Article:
would make the sacrifices of my fellow soldiers worth it. What I found is that
we are neither wanted nor welcome. The Iraqi people don't trust us, and they
don't want us there. Poll after poll has made that clear.
Zeese: The major argument for staying in Iraq is if the U.S. leaves,
there will be greater chaos. How do you see this – is the U.S. minimizing
the chaos in Iraq?
Resta: I always ask people to describe the situation now. Is it not
chaos? To me, the definition of a civil war is when people from a country kill
other people from that country. That's what's happening now in Iraq. U.S. troops
are the problem, not the solution. We are reliving the Vietnam War now, and
it's sad. We're reliving it because the people in power didn't learn anything
from that event. They were too busy dreaming up ways to dodge the draft.
Tank battalions will never rebuild power and water-purification plants no matter
how long they stay in Iraq. Halliburton and Bechtel didn't build Iraq, so why
are they rebuilding it? If you really want Iraqis to have democracy, let them
run their own affairs. When you break something in a store, you don't sit there
with crazy glue trying to piece it back together. And you most certainly don't
run around with a bat breaking more things. What you do is apologize, write
them a check, and get out before you do anymore damage.
Zeese: Did you get any sense when you were in Iraq that the U.S. is
planning a long-term stay in the country, or are we planning a brief stay until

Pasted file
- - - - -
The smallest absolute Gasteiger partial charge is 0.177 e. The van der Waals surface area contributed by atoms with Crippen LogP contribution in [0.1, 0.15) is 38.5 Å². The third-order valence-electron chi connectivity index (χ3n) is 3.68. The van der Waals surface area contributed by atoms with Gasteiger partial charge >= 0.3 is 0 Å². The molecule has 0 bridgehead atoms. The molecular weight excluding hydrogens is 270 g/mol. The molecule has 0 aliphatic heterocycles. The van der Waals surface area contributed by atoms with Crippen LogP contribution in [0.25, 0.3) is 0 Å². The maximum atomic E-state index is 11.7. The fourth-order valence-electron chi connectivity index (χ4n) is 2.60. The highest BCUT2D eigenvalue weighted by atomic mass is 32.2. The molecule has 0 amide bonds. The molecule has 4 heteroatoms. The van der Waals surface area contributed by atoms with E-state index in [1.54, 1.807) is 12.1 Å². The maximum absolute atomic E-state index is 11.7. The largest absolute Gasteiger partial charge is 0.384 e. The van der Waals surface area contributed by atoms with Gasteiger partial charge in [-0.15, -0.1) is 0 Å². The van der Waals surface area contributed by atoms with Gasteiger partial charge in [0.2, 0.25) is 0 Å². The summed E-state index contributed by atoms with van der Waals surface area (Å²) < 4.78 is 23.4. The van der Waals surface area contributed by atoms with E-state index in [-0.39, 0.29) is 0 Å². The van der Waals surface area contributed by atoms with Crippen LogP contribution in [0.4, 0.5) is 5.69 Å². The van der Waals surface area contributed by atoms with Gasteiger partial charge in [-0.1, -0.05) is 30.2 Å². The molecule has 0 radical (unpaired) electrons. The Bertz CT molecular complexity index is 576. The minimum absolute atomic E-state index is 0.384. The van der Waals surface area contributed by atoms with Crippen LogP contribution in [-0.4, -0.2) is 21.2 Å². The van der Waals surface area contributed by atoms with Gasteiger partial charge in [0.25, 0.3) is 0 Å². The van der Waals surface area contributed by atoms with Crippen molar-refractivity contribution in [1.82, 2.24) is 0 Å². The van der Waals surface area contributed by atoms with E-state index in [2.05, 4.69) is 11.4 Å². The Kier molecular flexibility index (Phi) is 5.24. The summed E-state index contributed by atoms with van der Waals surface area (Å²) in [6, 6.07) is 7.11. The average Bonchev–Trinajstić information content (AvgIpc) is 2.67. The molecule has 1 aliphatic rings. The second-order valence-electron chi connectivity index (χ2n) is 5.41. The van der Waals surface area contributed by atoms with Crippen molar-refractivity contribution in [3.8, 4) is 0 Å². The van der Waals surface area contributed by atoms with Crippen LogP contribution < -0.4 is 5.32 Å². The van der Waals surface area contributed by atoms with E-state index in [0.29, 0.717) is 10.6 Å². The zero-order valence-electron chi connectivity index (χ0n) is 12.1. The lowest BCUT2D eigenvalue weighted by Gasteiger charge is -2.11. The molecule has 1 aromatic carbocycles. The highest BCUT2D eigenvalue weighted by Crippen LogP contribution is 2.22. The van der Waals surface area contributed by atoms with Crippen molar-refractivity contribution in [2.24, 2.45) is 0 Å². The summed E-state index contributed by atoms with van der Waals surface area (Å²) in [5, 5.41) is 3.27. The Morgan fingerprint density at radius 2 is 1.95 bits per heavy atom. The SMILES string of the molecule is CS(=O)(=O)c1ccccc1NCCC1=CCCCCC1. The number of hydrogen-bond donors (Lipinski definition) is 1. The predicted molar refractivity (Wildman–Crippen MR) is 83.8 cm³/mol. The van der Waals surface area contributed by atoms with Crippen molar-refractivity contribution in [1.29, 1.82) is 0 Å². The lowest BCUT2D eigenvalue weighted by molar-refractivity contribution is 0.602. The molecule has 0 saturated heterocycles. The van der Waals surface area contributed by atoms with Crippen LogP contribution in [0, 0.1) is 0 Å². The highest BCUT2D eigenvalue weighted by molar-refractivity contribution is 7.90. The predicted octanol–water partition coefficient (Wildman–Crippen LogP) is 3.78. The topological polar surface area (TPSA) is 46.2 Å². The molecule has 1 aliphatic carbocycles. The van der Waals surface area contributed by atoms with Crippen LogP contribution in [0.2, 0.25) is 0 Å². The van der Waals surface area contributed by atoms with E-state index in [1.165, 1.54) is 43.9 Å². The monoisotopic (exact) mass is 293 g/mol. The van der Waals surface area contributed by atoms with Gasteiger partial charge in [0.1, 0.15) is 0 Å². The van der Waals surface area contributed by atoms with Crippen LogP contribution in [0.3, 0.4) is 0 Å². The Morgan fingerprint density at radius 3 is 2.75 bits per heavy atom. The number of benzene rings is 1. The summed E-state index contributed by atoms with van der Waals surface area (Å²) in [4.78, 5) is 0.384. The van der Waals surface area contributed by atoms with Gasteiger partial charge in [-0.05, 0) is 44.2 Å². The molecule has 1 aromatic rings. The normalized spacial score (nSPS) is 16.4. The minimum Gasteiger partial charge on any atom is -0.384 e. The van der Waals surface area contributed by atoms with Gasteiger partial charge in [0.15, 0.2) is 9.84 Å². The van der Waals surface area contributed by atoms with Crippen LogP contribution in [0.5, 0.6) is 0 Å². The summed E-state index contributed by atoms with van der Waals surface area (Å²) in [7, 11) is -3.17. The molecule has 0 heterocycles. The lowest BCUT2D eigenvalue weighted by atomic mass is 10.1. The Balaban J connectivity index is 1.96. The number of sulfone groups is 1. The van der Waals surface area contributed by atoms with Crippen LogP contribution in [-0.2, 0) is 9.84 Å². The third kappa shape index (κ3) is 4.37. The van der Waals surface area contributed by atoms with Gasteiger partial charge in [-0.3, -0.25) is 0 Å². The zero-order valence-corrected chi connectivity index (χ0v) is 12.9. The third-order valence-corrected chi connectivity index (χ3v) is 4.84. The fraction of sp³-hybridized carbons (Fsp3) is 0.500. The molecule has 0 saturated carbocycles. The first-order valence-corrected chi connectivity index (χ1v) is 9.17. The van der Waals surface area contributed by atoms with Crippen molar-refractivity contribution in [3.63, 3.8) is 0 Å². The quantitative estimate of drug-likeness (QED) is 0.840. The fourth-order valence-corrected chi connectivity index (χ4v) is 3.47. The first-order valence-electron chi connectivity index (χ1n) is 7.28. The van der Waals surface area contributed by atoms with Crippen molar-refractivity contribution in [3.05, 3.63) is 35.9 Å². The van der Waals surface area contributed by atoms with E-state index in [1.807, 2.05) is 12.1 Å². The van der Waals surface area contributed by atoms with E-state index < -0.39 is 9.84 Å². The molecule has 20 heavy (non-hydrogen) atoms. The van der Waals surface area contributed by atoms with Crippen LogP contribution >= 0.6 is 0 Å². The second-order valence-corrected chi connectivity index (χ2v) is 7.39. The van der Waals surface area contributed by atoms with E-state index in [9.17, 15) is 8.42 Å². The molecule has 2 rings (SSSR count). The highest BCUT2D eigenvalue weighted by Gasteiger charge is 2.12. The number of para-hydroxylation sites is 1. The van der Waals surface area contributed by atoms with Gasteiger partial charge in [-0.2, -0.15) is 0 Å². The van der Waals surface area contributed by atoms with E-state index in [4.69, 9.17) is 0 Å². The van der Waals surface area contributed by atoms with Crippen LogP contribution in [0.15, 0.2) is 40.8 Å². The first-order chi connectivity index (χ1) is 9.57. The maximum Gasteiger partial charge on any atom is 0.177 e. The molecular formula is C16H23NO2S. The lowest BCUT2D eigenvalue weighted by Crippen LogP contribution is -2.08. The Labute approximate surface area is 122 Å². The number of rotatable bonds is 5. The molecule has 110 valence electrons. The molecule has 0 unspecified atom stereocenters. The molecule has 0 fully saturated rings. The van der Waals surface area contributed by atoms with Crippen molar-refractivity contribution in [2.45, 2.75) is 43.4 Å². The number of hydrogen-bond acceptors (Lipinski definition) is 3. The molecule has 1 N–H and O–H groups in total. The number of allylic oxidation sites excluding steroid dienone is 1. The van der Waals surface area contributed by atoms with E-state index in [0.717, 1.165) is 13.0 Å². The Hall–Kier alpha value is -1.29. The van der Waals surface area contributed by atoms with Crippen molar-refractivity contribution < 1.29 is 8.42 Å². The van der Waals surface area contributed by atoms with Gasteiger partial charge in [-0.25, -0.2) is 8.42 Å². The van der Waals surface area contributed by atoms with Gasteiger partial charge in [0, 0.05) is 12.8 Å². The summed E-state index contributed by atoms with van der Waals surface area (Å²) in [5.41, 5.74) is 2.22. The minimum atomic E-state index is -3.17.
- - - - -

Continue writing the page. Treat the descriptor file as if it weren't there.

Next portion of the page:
things calm down in the country?
Resta: If you go back and look, you can see members of this administration
talking about an invasion and long occupation of Iraq as long as a decade ago.
As I said earlier, I saw plenty of bases being built for a permanent U.S. military
presence. Things like barracks like you would see back here in the States. While
I was in Iraq, the Air Force opened up what was referred to as a "million-dollar
gym" at a base outside Baghdad. I never saw the receipts, but it sounds about
right to me. Indoor and outdoor swimming pools. It was incredible to watch it
happening and then hear the spin from the American press. You can even go to
www.GlobalSecurity.org and find
the specifics of the plan, including what units are going to Iraq for the
next few years.
Zeese: Describe the purpose of Iraq Veterans Against the War, how many
members you have, what some of your upcoming projects are.
Resta: Iraq Veterans Against the War has a pretty simple platform. It's
ending the occupation, making sure our government gives the veterans of this
conflict the care that they are owed, and real aid for the people of Iraq. We
have about 300 members ranging from privates to colonels. Some are still active
duty, others are current members of the National Guard and Reserve, and some
have just gotten out of the military. Those of us that are comfortable speaking
out do so often. We're working in a lot of other areas as well, like ending
stop-loss, counter-recruiting, and trying to create a fair and honest
conscientious-objector process within the military.